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US Housing recession increasing risks of US Economic recession as growth continues to slow

Economics / US Economy Mar 14, 2007 - 01:31 AM GMT

By: Paul_L_Kasriel


Three quarters of below potential growth and counting.
As everyone knows, the housing recession is the biggest drag on the pace of economic activity right now. But is the housing recession at its bottom? And more importantly, are there negative multiplier effects emanating from the housing recession? With regard to whether the housing recession has hit bottom; it is doubtful. In an average housing downturn, real residential investment expenditures decline by about 25% peak to trough.

Chart 1

As Chart 2 shows, through the fourth quarter 2006, these expenditures have fallen by only about 13%, or slightly more than half of an average housing recession.

Chart 2

The current supply of single-family houses for sale – both new and existing – continues to outpace by a wide margin the current demand for them. Chart 3 shows that in January, single-family homes for sale were up 23.4% year over year while single-family homes sold were down 2.4%. The supply-demand situation probably is even more out of balance than these data show inasmuch as cancellations of new home sales are netted out of sales and are not added back into inventories for sale. 

Chart 3

The deterioration in the subprime residential mortgage market has hit the front pages of many newspapers. At least two dozen subprime mortgage lenders have closed their shops (boiler rooms?) since December. Many survivors are tightening their underwriting standards. For some, that means instituting some standards other than just the detection of a pulse for the mortgage applicant. Commercial banks are tightening their underwriting standards for residential mortgages in general, as evidenced by the most recent Federal Reserve survey of bank lending terms. As shown in Chart 4, a net 15% of bank respondents reported they had tightened their lending standards for residential mortgages - the largest percentage since the second quarter 1991. There does not seem to be any definitive source on the size of the subprime mortgage market. Bank of America estimates that subprime mortgages account for about 14% of total outstanding mortgages and Alt-A mortgages account for about 27%. Alt-A mortgages lie between prime and subprime. Many Alt-A mortgages were issued to individuals with good credit ratings but who chose to borrow at somewhat higher interest rates than prime borrowers because they did not want to disclose their current incomes or intended to finance a house/condo for investment purposes. Delinquencies in the Alt-A sector also are starting to rise faster than expected. 

Chart 4

The tightening of residential mortgage standards will increase the inventories of homes for sale and adversely affect the demand for them. The tightening standards will increase the inventory of homes for sale as foreclosures rise because some borrowers will not be able to afford their stepped-up monthly mortgage payments after the “teaser” interest rates have expired and will not qualify for a new mortgage with lower monthly payments. According to CreditSights, defaults/foreclosures in the subprime market alone will add an additional 500,000 housing units to the inventory of homes for sale. This is approximately equal to the current inventory of unsold new single-family homes. Demand will be adversely affected because fewer first-time and move-up buyers will qualify for mortgages as compared with recent years. According to Bear Stearns, the tightening of subprime lending standards could shut out approximately 1.1 million households from becoming homeowners, or at least renters with options to buy. In sum, it is doubtful the housing recession is over.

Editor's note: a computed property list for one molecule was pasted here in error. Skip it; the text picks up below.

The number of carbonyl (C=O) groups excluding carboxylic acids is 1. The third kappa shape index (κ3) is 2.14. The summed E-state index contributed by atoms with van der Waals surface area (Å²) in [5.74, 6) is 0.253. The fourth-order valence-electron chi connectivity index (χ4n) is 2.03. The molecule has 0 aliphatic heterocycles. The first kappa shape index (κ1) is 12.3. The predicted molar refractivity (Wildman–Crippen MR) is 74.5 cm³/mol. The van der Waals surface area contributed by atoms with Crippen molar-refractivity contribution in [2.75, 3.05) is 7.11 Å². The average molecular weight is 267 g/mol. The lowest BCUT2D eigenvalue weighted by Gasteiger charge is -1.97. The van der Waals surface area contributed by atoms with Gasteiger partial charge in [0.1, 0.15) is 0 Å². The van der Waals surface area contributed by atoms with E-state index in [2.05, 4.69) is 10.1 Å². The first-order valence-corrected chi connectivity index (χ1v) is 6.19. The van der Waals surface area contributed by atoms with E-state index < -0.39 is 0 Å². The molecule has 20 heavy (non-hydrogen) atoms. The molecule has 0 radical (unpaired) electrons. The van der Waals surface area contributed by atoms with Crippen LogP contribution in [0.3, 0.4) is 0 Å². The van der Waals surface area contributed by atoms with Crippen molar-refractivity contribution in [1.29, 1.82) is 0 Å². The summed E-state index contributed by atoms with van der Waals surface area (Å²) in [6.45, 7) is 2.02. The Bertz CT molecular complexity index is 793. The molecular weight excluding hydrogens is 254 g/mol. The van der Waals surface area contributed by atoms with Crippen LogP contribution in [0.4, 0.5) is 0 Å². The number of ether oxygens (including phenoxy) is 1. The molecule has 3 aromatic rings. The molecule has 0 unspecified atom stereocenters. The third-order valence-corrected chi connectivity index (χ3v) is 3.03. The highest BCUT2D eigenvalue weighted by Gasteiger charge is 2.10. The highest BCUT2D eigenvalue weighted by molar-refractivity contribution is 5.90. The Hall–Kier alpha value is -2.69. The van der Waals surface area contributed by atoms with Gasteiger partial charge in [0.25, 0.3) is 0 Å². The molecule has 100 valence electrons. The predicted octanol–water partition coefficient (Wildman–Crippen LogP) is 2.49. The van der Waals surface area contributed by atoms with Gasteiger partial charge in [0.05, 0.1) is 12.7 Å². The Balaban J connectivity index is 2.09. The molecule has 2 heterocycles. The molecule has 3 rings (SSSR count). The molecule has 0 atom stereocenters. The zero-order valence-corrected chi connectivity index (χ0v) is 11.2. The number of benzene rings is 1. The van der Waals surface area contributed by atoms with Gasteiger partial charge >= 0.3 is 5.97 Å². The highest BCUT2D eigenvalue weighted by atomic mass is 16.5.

Now to the issue of whether what happens in housing stays in housing? Housing as a sector historically has led the rest of the economy. Chart 5 shows that the peaks and troughs in the year-over-year change in real private residential investment expenditures lead the peaks and troughs in the year-over-year change in real GDP excluding residential investment. The highest correlation between the two series is obtained when residential investment leads by two quarters. So, even if the current housing recession were at its bottom, its full impact still has not transferred to the rest of the economy. 

Chart 5

Housing activity seems to have played an extraordinarily (oh, how we miss Greenspanish) large role in the current economic expansion. One way to gauge this is to calculate the dollar volume of single-family home sales as a percentage of nominal GDP. Chart 6 contains such calculations. In the current expansion, the dollar volume of single-family home sales rose rapidly relative to nominal GDP, hitting a record high of 16.3% in 2005. The median percentage from 1968 through 2006 is only 8.4. It strains credulity to think that such large relative activity in the housing sector in this expansion would not have a significant negative multiplier effect on the rest of the economy now that housing has entered a recession.

Chart 6

Housing starts lead housing completions, as shown in Chart 7. On a year-over-year change basis, starts lead completions by about two quarters. Thus, a sharp drop in housing completions should be expected in the coming quarters, given the sharp decline in housing starts. There is little value added in starting a house. The value added and employment rise throughout the “gestation” period of construction of the house.